What ICANN Should Do To Rebuild Trust After Security Breach
During what was supposed to be the exciting early stages of an Internet domain name “revolution,” ICANN is finding itself in a heap of controversy over its new generic top-level domain program. In January, the Internet Corporation for Assigned Names and Numbers began rolling out its historic decision to open up the domain name market.
The application process was supposed to end on April 12, but was shut down and postponed indefinitely after ICANN detected a technical issue in its TAS software. Furthermore, the glitch allowed some applicants to see the user or file names of other applicants.
Does ICANN’s security glitch put the entire new gTLD program into question? What do you think?
There have been many groups that have opposed ICANN’s decision from the start. The Association of National Advertisers (ANA) has been one of the biggest forces in speaking out against the move and, believes these recent developments are proof of the concerns they have raised all along.
“It is of concern that the system that they said had to be moving forward rapidly has been closed down more than 18 days,” Dan Jaffe, the Group Executive Vice President of Government Relations at ANA, told WebProNews.
ICANN has not been very forthcoming with the details about its glitch, which has raised even more concerns over the incident. Jaffe believes the issue is more than just a “glitch” since the system has been shut down for such a long time.
ANA has reached out to ICANN requesting that it bring in a third party consultant to investigate the issue. It would like ICANN to release a full report explaining how the incident happened, who was impacted, and what ICANN is doing to make sure everyone involved is being treated fairly.
“It’s a little hard, however, even if they extend the application period, if some groups have better information than all the others,” said Jaffe. “I don’t know they’re going to put everybody on the same footing.”
Jaffe went on to say that ANA encouraged ICANN to ensure that its system was running effectively before the application process began. He pointed out that a program that was intended to transform the way people use the Internet needed to be handled with more “care and caution” than it was given.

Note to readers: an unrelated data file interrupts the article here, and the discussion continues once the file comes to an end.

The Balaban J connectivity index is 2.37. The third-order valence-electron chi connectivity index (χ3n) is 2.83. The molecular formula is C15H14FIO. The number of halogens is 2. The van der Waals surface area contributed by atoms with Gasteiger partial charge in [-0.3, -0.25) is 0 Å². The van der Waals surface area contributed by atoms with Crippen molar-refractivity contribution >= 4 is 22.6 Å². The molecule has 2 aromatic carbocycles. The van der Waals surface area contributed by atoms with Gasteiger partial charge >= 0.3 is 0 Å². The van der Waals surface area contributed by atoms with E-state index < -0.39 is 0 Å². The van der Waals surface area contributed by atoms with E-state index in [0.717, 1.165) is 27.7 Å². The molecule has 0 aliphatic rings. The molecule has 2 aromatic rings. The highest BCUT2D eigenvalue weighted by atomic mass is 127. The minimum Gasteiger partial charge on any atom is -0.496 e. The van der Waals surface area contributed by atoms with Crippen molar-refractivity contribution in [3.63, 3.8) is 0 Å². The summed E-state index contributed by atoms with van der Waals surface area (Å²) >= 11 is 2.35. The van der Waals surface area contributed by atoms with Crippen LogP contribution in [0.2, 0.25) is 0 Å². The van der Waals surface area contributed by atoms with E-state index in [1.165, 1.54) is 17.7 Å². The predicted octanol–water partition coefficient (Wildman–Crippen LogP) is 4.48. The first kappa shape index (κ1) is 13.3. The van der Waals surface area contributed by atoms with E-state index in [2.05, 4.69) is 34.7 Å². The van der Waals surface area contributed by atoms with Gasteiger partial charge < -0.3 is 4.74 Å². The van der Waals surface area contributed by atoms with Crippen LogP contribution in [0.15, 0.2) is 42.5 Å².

At this point, ICANN has not issued any type of response to ANA. The association, however, also reached out to the Commerce Department’s Larry Strickling asking that it get involved in addressing the concerns. Jaffe told us that he hopes the department presses ICANN for answers and doesn’t allow it to move forward with its plan until applicants are assured of protection.
When asked if he thought the new gTLD program should be suspended as a result of these developments, Jaffe told us that he wasn’t sure if such a drastic measure was necessary. He would like to see ICANN take action on the “Do Not Sell” approach, which ANA has proposed, that would protect brands from applying for new top-level domains for defensive purposes, but, again, it has not received a response on it.
“We think it’s inappropriate, and we are hopeful that ICANN would do something about it,” said Jaffe. “So far, they have not taken any steps to protect brand holders in that area either.”
ICANN is currently notifying the applicants that were compromised and is expected to re-open the application process once everyone is informed, which is supposed to be by May 8. Here’s the latest statement from ICANN’s COO Akram Atallah on the issue that includes statistics of the breach:
ICANN is in the process of notifying applicants whether they were affected by the software glitch that caused us to take the TLD Application System, or TAS, offline. As we announced earlier this week, we plan to complete this notification process on or before 8 May.
As we notify applicants, we want to share some data that gives insight into the scope of the problem and the number of applicants affected.
At the time we took the system offline, there were 1268 registered users and some 95,000 file attachments in the system. Of these, there were approximately 455 instances where a file name and the associated user name might have been viewed by another applicant. We are continuing to review system logs and packet-level traffic to confirm how many viewings actually did occur.
Our review has determined that approximately:
• 105 applicants might have had file names and user names viewed by another applicant.
• 50 applicants might have viewed file names and user names from one or more other applicants.
Work continues on enhancing system performance and testing the fix for the glitch.
We recognize and regret the inconvenience to applicants as they try to plan their schedules and resources in anticipation of TAS reopening. As we have previously announced, we will keep the system open for at least five business days to allow applicants to assure themselves that their applications remain as they intended.